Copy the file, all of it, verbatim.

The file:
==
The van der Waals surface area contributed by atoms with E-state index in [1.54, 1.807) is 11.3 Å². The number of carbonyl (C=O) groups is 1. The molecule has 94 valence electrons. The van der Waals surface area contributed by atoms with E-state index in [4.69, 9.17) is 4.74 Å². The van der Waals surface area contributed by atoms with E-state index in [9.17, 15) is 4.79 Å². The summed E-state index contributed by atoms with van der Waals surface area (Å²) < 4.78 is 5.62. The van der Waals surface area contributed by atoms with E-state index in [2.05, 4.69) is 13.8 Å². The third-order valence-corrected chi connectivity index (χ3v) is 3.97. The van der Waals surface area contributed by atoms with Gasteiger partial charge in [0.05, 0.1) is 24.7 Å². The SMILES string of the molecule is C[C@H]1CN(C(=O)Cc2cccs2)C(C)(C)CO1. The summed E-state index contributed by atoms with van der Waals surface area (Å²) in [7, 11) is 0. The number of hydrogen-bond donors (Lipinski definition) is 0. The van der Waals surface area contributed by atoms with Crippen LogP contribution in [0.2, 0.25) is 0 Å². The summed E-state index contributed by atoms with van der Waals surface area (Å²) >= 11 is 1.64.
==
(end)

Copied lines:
The van der Waals surface area contributed by atoms with E-state index in [1.54, 1.807) is 11.3 Å². The number of carbonyl (C=O) groups is 1. The molecule has 94 valence electrons. The van der Waals surface area contributed by atoms with E-state index in [4.69, 9.17) is 4.74 Å². The van der Waals surface area contributed by atoms with E-state index in [9.17, 15) is 4.79 Å². The summed E-state index contributed by atoms with van der Waals surface area (Å²) < 4.78 is 5.62. The van der Waals surface area contributed by atoms with E-state index in [2.05, 4.69) is 13.8 Å². The third-order valence-corrected chi connectivity index (χ3v) is 3.97. The van der Waals surface area contributed by atoms with Gasteiger partial charge in [0.05, 0.1) is 24.7 Å². The SMILES string of the molecule is C[C@H]1CN(C(=O)Cc2cccs2)C(C)(C)CO1. The summed E-state index contributed by atoms with van der Waals surface area (Å²) in [7, 11) is 0. The number of hydrogen-bond donors (Lipinski definition) is 0. The van der Waals surface area contributed by atoms with Crippen LogP contribution in [0.2, 0.25) is 0 Å². The summed E-state index contributed by atoms with van der Waals surface area (Å²) >= 11 is 1.64.